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Lecture 1 - TESTS INFO & Philosophical / Psychological Theo..
Lecture 1 - TESTS INFO & Philosophical / Psychological Theories of Motivation

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York University
PSYC 2230
Frank Marchese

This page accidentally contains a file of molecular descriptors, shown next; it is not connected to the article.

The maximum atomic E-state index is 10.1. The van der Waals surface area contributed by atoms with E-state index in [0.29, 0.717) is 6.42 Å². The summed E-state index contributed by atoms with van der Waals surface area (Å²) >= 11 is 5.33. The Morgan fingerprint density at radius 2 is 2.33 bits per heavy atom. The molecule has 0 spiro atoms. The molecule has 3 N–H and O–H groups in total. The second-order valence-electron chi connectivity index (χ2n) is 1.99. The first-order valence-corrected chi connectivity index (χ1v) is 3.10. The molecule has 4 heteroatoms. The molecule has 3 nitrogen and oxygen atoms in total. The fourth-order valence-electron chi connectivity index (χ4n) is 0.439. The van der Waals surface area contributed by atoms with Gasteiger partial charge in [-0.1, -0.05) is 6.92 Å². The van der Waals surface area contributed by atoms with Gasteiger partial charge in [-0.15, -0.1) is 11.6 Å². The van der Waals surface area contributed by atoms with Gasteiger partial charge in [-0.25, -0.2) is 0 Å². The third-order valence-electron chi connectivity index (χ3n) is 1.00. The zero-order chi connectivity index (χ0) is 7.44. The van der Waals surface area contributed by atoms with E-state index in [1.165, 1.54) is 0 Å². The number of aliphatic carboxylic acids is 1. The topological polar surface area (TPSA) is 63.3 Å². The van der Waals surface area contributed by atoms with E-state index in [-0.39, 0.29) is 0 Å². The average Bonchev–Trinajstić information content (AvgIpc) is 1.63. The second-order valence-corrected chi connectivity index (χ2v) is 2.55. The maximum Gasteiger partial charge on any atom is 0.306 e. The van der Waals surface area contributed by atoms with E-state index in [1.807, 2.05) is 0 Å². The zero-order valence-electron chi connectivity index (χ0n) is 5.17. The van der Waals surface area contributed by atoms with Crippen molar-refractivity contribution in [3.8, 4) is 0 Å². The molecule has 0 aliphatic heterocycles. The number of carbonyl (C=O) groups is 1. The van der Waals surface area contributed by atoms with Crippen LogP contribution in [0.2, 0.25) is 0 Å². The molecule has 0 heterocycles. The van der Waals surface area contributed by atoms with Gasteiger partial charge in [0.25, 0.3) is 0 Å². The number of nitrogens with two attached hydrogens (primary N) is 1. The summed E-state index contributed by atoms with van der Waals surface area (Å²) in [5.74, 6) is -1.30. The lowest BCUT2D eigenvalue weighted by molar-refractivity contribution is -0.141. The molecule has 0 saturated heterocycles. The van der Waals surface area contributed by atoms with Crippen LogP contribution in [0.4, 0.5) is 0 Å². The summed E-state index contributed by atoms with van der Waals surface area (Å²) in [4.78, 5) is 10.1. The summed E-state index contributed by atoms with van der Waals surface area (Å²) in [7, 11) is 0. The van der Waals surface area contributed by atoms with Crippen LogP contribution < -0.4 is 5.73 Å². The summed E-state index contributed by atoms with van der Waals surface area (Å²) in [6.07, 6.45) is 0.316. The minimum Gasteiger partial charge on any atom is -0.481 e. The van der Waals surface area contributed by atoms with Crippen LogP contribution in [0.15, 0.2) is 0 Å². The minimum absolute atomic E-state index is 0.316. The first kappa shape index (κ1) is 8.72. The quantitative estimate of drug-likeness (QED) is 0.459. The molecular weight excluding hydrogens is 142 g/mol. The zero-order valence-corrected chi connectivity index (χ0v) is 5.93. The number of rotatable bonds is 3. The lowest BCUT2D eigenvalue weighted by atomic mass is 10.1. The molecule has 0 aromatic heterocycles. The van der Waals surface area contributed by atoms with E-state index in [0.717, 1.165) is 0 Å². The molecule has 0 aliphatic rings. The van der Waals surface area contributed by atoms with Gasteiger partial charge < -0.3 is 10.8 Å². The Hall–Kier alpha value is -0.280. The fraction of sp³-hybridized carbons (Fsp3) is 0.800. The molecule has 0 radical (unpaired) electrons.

- 2 tests o Midterm test = Tuesday May 29 th o Final exam = TBD during exam period o MC and short answers (with choices) o Chapter 5 (photocopy from a separate source) o Not cumulative o 70-80 MC, 10-12 points matching, 5-7 short answers (with a choice) - Grasp theories/concepts, not experimental - Won’t be tested on names/dates - Emotion and motivation are synonymous o When you’re motivational, you’re aroused - SQ3R Method o S = survey o Q = questions o R1 = read o R2 = recite o R3 = review Philosophical / Psychological Theories of Motivation - Synonyms = drive, goal, motivation, incentives, urge, active, desire, fear motives, survival, rewards - Karl Yung = word associations o First thing that comes into mind when presented with the with “motivation” o Said something that is more conventional, socially desirable o Not a typical association to the word motivation (selfishness) o That association is particular to you and your experience - Motivation in the standpoint of “desire” o Desire something, some object, some goal - Desire is the essence of man (Spinoza, 1632-1677) o We act to achieve/fulfill our desire o Desire = motivational o Pursue those goals in activity that fulfill our desire o Philosophical attitude in regards to motivation - Man will risk his biological life to satisfy his non-biological desire (Hegel, 1770-1831) o Non-biological desire = psychology of person (ex: psychological survival) o Biological life = physical aspects of person (ex: survival) - Nothing great in the world has ever been accomplished without passion (Hegel) - You can’t always get what you want/but if you try sometimes you might find you get what you need (Rolling Stones, Mick Jagger and Keith Richards, 1969) o If you fulfill your basic needs, but you might not fulfill your basic wants - Passion is what gives our lives meaning. Once you have experienced it, all else is irrelevant (sign outside of lingerie shop) - In the Phaedrus, Plato (428-348 BC) likens reason to a charioteer who tries to control passion. Reason and passion are in continual conflict o We have mind/heart, we have reason/passion (not necessarily compatible) o Reason trie
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